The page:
Discrimination Some important questions

Discrimination-horizontal

Our next series of blogs will deal with DISCRIMINATION. Below are questions we’d like to tackle and because it is such an important and wide-ranging problem, we need your answers, ideas and input more than any time in the past.

What is discrimination?

Who is being discriminated against? What groups? What individuals?

How do discriminators actually discriminate?

What do they do?

What do they say or write?

Who is doing the discriminating? Age, sex, location, socio-economic factors, etc?

How do children learn to discriminate?

People are not born discriminators. How do discriminators get that way?

How are they influenced? By whom?

What motivates them?

What reasons do some discriminators use to justify their actions?

How does it feel to be discriminated against?

How does it make you feel when you discriminate against someone?

Those who are discriminated…how do they act, how might they retaliate?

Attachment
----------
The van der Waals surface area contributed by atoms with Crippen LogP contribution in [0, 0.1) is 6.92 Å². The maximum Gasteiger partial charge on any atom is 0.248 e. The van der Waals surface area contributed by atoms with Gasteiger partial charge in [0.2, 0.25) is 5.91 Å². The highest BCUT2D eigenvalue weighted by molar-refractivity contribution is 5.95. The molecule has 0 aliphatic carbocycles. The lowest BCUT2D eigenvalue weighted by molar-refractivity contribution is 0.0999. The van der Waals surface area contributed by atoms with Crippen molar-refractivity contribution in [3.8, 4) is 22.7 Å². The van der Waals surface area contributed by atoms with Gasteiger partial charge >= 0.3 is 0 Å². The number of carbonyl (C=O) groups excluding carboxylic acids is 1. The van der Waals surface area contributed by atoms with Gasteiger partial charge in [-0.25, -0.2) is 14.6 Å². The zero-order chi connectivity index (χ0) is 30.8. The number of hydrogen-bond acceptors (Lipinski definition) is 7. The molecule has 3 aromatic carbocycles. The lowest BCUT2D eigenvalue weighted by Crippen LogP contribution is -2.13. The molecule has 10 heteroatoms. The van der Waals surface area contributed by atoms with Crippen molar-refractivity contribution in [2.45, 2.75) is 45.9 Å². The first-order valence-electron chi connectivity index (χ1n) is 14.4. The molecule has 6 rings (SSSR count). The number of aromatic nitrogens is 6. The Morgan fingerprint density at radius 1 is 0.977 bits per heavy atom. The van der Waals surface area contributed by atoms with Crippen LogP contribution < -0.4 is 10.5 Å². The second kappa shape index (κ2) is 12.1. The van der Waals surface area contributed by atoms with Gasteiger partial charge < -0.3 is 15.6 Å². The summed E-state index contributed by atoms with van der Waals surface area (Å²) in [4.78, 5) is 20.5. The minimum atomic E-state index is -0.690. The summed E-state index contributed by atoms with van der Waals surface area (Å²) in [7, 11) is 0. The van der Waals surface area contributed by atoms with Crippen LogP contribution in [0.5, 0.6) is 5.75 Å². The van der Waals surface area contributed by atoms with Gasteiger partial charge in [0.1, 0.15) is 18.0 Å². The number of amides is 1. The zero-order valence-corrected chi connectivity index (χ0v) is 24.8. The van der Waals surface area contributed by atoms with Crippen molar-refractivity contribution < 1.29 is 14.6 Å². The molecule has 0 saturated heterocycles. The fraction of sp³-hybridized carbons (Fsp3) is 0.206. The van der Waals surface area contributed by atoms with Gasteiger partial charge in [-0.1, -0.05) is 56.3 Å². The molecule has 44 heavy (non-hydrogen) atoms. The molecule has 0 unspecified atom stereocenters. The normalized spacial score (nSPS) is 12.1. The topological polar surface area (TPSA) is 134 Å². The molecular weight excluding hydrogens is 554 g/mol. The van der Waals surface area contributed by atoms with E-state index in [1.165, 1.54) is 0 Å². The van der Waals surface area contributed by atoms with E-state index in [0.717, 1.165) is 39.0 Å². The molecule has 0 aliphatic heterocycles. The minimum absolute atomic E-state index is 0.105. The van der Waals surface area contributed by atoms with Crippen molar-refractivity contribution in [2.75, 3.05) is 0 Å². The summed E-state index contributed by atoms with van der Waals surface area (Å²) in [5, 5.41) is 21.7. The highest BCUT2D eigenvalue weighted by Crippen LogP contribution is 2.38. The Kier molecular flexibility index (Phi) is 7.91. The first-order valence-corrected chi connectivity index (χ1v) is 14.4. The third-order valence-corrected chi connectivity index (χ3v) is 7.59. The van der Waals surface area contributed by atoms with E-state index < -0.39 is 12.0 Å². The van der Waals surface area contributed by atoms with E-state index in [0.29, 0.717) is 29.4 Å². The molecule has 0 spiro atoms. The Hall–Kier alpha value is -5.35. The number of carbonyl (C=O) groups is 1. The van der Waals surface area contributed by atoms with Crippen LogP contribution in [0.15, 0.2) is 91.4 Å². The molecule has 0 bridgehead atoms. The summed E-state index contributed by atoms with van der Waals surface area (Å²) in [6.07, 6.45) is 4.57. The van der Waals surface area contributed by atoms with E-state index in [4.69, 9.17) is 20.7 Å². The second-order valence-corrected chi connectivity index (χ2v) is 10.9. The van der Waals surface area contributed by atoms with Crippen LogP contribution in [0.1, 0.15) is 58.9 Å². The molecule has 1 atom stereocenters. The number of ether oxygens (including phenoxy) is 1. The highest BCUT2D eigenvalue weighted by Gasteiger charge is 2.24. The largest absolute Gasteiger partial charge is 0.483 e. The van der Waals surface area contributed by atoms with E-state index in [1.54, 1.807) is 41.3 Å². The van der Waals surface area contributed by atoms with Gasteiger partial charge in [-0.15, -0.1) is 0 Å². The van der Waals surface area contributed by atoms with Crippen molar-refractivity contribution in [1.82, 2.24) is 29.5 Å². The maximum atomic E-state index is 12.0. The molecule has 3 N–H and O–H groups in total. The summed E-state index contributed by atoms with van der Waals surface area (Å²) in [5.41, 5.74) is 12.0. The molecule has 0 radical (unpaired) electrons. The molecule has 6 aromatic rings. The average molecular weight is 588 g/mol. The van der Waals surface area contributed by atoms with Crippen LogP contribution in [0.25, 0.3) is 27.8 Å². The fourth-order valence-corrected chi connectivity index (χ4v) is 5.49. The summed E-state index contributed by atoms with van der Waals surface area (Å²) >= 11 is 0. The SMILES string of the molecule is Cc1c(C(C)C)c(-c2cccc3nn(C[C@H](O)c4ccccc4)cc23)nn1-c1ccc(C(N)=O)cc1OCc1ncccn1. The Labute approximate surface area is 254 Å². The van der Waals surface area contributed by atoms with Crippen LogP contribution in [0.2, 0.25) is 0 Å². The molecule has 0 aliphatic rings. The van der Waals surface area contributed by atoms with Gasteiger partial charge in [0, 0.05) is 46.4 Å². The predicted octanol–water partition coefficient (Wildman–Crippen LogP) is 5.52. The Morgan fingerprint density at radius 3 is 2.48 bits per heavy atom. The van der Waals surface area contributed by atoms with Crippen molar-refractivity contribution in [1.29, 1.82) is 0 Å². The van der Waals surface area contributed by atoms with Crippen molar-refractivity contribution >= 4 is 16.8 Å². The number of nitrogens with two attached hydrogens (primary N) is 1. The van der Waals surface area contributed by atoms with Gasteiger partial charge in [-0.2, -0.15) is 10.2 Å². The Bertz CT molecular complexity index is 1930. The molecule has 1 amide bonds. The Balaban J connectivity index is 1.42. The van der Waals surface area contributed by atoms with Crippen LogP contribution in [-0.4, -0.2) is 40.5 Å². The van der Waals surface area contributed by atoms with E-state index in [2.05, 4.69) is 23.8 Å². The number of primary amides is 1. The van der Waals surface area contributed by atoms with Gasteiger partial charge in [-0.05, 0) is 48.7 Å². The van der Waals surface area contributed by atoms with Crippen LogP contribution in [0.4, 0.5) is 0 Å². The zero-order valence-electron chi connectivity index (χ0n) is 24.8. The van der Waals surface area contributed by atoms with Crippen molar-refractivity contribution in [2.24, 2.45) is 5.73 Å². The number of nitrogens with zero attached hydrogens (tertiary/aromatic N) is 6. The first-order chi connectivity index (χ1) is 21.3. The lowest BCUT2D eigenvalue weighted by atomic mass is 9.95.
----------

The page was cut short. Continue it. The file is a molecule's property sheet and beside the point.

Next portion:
How do discriminators learn that their actions are not acceptable?

How does discrimination impact American society?

What might you do to reduce discrimination?

In your community?

In your business?     

In your neighborhood?

In your family?


Did You Know…

Approximately 21 million Americans suffer from substance abuse. On average, 175 die from overdoses every day.

The sun is 400 times as large as the moon but it also happens to be 400 times farther away. To those of us on the ground, this is why they are almost identical in size.

Christmas is a time for giving and helping others. (So is the rest of the year…)

If you really care for a person but seldom if ever tell them you do, how will they ever know that you DO care?


Three questions from “Humanism: The 10 Most Asked Questions.”

How do humanists regard the Golden Rule?

Every religion’s sacred book includes The Golden Rule. It is easily understood by all.

The good person tries to live up to the Golden Rule in both its positive and negative parts. The positive part: treat others the way you’d like to be treated. And the negative part: don’t do things to others which you would not want them to do to you.

The Golden Rule is basic to all who want to pursue a good life.

Does the Golden Rule, a basic moral law in almost every religion, require or involve a god of any kind?

No.

How do humanists regard the values espoused by Jesus, Mohammad, Buddha and leaders of the world’s religions?

The major religions of the world are most proud of their leaders when they encourage their followers to be compassionate, caring and generous. Humanists share these same values.


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